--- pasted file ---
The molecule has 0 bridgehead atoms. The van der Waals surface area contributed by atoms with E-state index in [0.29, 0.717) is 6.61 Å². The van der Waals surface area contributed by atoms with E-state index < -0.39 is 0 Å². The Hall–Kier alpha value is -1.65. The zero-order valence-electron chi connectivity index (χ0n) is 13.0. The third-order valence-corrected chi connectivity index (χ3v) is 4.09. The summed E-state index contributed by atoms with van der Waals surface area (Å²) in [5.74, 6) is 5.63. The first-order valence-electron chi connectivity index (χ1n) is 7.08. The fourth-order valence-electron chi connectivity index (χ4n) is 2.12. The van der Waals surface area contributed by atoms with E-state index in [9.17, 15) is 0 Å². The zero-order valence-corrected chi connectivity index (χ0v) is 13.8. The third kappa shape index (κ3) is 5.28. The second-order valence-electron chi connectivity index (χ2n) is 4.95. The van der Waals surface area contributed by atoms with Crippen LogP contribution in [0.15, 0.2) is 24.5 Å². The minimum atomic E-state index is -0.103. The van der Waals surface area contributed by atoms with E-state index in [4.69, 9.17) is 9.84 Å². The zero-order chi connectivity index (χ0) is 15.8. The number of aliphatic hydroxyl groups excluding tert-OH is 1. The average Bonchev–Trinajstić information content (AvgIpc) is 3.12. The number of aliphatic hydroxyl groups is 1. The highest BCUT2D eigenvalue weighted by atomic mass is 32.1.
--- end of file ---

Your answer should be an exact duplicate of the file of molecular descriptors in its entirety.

The molecule has 0 bridgehead atoms. The van der Waals surface area contributed by atoms with E-state index in [0.29, 0.717) is 6.61 Å². The van der Waals surface area contributed by atoms with E-state index < -0.39 is 0 Å². The Hall–Kier alpha value is -1.65. The zero-order valence-electron chi connectivity index (χ0n) is 13.0. The third-order valence-corrected chi connectivity index (χ3v) is 4.09. The summed E-state index contributed by atoms with van der Waals surface area (Å²) in [5.74, 6) is 5.63. The first-order valence-electron chi connectivity index (χ1n) is 7.08. The fourth-order valence-electron chi connectivity index (χ4n) is 2.12. The van der Waals surface area contributed by atoms with E-state index in [9.17, 15) is 0 Å². The zero-order valence-corrected chi connectivity index (χ0v) is 13.8. The third kappa shape index (κ3) is 5.28. The second-order valence-electron chi connectivity index (χ2n) is 4.95. The van der Waals surface area contributed by atoms with Crippen LogP contribution in [0.15, 0.2) is 24.5 Å². The minimum atomic E-state index is -0.103. The van der Waals surface area contributed by atoms with E-state index in [4.69, 9.17) is 9.84 Å². The zero-order chi connectivity index (χ0) is 15.8. The number of aliphatic hydroxyl groups excluding tert-OH is 1. The average Bonchev–Trinajstić information content (AvgIpc) is 3.12. The number of aliphatic hydroxyl groups is 1. The highest BCUT2D eigenvalue weighted by atomic mass is 32.1.